Summary: St John Leonardiof Lucca in Tuscany, Italy, a priest who imbibed the best of the reform spirit of the Council of Trent. He saw that raising the standard of formation of the clergy would have its effect on the people. He also inspired the founding of the College of Propaganda Fide in Rome, where St Oliver Plunkett was educated and taught before he returned to Ireland.
Patrick Duffy tells John’s story.
Dedicated to instruction
John Leonardi was born in 1541 in Lucca in Tuscany and trained as a pharmacist. After some time as a member of a lay confraternity, he studied for the priesthood and was ordained in 1571. He dedicated himself to the catechetical instruction of children and youth. He saw orthodox preaching and good living by priests as the planks of the reform process that had just begun with the Council of Trent (1545-1563).
Founded order for reform of the clergy
John founded the Order of Clerks Regular of the Mother of God in 1574 and in 1595 they were formally recognised as a religious congregation. The bishop of Lucca supported him, but there were many influential families in the city who resented his preaching and opposed him, forcing him into exile from his own city.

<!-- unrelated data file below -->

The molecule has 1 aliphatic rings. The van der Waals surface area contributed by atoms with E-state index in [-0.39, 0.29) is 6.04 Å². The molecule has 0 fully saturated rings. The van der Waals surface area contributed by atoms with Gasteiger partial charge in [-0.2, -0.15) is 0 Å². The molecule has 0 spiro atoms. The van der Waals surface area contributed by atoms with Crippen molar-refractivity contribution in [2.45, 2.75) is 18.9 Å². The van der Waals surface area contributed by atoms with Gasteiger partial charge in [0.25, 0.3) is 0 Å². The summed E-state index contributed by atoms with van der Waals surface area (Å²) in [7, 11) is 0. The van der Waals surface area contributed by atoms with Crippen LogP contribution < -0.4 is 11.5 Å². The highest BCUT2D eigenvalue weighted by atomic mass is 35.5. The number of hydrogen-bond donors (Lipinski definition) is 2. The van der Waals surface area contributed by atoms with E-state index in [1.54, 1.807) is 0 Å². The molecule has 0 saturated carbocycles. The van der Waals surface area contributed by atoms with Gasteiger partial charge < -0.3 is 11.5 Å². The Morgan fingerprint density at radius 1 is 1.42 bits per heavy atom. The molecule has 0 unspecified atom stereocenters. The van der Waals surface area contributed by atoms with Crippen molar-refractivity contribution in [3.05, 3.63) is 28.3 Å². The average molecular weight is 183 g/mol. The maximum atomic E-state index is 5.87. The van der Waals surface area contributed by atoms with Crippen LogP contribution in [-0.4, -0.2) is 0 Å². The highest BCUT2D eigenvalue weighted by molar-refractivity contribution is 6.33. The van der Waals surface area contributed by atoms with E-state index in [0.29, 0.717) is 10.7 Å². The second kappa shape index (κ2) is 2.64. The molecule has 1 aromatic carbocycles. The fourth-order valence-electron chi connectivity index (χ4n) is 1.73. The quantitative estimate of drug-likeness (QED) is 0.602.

John went to Rome and was encouraged by his spiritual director, St Philip Neri, to send members of his congregation on the foreign missions. In 1603, together with the Spanish prelate G.B.Vives, he was responsible for a project to give seminary training for priests who would go on overseas missions. This later became the “College for the Propagation of the Faith” and still exists today. John died in Rome in 1609.
Leaders to reform first
The Office of Readings for his feastday has a letter from him to Pope Paul V emphasising that the reformation of men’s morals would be best aided by the reformation of the morals of the leaders of the Church:
“As regards the remedies required by the Church as a whole, its reformation must be undertaken among high and low alike, among its leaders as well as its children; we should therefore direct our attention first towards those who have charge of the rest, so that reform begins among those from whom it should be communicated to others.”